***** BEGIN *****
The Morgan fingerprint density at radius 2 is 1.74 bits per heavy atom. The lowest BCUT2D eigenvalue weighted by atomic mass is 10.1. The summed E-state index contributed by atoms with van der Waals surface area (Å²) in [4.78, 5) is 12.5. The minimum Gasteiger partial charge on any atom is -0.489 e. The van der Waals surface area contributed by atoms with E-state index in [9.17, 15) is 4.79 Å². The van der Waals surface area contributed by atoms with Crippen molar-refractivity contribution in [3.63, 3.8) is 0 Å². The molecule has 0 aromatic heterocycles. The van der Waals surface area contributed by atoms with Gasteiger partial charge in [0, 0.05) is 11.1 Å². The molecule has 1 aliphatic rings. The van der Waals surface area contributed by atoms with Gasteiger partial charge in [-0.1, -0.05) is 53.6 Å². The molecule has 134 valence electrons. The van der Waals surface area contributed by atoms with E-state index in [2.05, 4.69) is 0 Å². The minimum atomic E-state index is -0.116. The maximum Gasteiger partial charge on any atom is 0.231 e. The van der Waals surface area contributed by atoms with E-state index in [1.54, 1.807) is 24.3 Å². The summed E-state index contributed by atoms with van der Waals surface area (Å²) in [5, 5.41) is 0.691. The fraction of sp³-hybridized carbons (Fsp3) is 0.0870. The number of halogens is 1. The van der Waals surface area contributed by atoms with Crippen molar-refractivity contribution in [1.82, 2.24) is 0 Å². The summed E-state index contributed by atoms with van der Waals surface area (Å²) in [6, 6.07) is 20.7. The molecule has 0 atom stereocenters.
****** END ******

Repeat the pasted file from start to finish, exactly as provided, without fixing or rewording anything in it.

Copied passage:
The Morgan fingerprint density at radius 2 is 1.74 bits per heavy atom. The lowest BCUT2D eigenvalue weighted by atomic mass is 10.1. The summed E-state index contributed by atoms with van der Waals surface area (Å²) in [4.78, 5) is 12.5. The minimum Gasteiger partial charge on any atom is -0.489 e. The van der Waals surface area contributed by atoms with E-state index in [9.17, 15) is 4.79 Å². The van der Waals surface area contributed by atoms with Crippen molar-refractivity contribution in [3.63, 3.8) is 0 Å². The molecule has 0 aromatic heterocycles. The van der Waals surface area contributed by atoms with Gasteiger partial charge in [0, 0.05) is 11.1 Å². The molecule has 1 aliphatic rings. The van der Waals surface area contributed by atoms with Gasteiger partial charge in [-0.1, -0.05) is 53.6 Å². The molecule has 134 valence electrons. The van der Waals surface area contributed by atoms with E-state index in [2.05, 4.69) is 0 Å². The minimum atomic E-state index is -0.116. The maximum Gasteiger partial charge on any atom is 0.231 e. The van der Waals surface area contributed by atoms with E-state index in [1.54, 1.807) is 24.3 Å². The summed E-state index contributed by atoms with van der Waals surface area (Å²) in [5, 5.41) is 0.691. The fraction of sp³-hybridized carbons (Fsp3) is 0.0870. The number of halogens is 1. The van der Waals surface area contributed by atoms with Crippen molar-refractivity contribution in [1.82, 2.24) is 0 Å². The summed E-state index contributed by atoms with van der Waals surface area (Å²) in [6, 6.07) is 20.7. The molecule has 0 atom stereocenters.